Autism-Europe (AE) is launching the second phase of its awareness campaign titled “Break barriers together fort autism – Let’s build an accessible society” and steps up its call for decision-makers to act to remove the barriers that hinder autistic people’s inclusion in society and enjoyment of their human rights.
To mark World Autism Awareness Day (WAAD), AE will publish testimonials and recommendations to pinpoint concrete ways to make society more autism-friendly and co-organises a photography exhibition with MEP Rosa Estaràs, which will count with the participation of the President of European Parliament Antonio Tajani.
Recent studies suggest autism affects approximately one per cent of Europeans, which represents over five million people in the EU. Autism is often referred to as an invisible disability, because people can often be unaware that a person is autistic.
On World Autism Awareness Day, Autism-Europe is therefore calling on people to join them in bringing home the message that it is crucial to break down barriers to accessibility for people on the autism spectrum. Engaging with autistic people and hearing their experiences is key to understanding the many daily hurdles faced by the autism community, and it is only by working together that we can remove them, and foster a society in which everyone is included.
In 2018, the issue of accessibility for persons with disabilities is high on the EU agenda. The European Accessibility Act, proposed by the European Commission, is currently in the trilogue stage of the EU decision-making process, meaning we are approaching the moment at which the Act’s final form will be decided.
Autism-Europe has been actively voicing the needs of autistic people and their families since the initial stage of the elaboration of the Act. This year is a crucial time to bring to the forefront the access needs of people with autism, and to make decision-makers understand how they can improve the lives of the EU’s 5 million autistic citizens.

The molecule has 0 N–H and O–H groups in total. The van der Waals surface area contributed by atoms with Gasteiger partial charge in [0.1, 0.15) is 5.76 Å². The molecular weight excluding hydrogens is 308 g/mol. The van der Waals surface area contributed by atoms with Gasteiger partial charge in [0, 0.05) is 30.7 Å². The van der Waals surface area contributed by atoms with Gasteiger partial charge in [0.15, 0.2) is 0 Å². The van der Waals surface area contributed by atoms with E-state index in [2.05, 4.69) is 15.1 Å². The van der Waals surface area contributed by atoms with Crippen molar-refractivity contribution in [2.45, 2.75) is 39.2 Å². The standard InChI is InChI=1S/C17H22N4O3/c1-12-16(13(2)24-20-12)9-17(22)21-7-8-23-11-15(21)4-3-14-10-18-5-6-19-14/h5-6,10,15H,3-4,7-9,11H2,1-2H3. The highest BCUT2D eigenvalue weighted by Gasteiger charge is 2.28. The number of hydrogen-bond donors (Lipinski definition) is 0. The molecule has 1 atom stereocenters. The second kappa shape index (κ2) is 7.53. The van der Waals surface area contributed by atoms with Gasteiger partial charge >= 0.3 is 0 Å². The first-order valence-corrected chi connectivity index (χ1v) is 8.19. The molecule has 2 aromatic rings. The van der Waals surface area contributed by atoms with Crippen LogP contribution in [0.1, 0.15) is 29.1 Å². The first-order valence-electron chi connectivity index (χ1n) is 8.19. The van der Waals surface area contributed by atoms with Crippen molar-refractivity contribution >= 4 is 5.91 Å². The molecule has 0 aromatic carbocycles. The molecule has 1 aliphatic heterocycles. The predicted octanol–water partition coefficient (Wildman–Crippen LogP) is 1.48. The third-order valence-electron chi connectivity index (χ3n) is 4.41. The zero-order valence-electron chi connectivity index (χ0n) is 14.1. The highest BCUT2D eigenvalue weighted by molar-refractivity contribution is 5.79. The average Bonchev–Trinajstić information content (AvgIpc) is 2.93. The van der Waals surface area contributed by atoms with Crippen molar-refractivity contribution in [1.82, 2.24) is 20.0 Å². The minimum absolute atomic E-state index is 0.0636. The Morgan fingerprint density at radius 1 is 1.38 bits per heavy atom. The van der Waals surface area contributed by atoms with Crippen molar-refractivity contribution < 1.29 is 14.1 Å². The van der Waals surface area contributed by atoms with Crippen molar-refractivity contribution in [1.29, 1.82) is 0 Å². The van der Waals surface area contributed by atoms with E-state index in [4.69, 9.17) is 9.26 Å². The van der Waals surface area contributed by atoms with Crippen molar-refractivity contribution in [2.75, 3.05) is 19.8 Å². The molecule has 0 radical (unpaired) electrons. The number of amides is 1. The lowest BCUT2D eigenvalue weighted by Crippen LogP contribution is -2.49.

Activities planned by Autism-Europe
To illustrate the poignant necessity to “Break Barriers Together for Autism” campaign, April 2 will also mark the launch of a document of testimonies given by autistic people and family members from 16 European countries. They highlight widespread difficulties linked to access to diagnosis, education, employment, transport and public spaces, lifelong support, life in the community and access to justice and the right to vote. These testimonies outlines the structural barriers they face in their lives as well as policy recommendations and examples of good practices to overcome them.
From April 9-11 2018, AE organises a photography exhibition hosted by Member of the European Parliament, Rosa Estaràs. The President of European Parliament Antonio Tajani, representatives of the European Disability Forum and other EU policy makers will attend the vernissage of the exhibition on April 10 at 11am to give political momentum to this second phase of the campaign.
Notes to editors:
World Autism Awareness Day was declared by the United Nations General Assembly in 2007 as an annual day to draw attention to the urgent needs of people with autism around the world.
Autism is a complex lifelong disability. People on the autism spectrum experience persistent difficulties with social communication and social interaction, and might display restricted and repetitive patterns of behaviours, activities or interests.
Autism-Europe aisbl is an international association whose main objective is to advance the rights of people with autism and their families and to help them improve their quality of life. It ensures effective liaison among more than 80 member autism organisations in more than 30 European countries, including 26 Member States of the European Union, governments and European and international institutions. Autism-Europe is a member of the European Disability Forum and the Social Platform.
“Breaking through paper” campaign: To raise awareness of the objectives of the campaign, AE has asked people with autism and their allies to write a short description of what make society inaccessible for them on a banner or a piece of paper. Then they can photograph or film themselves holding their banner, before breaking through it or ripping it up as a way of symbolically breaking down this barrier. People willing to support the campaign can post pictures of them holding the banner on social media.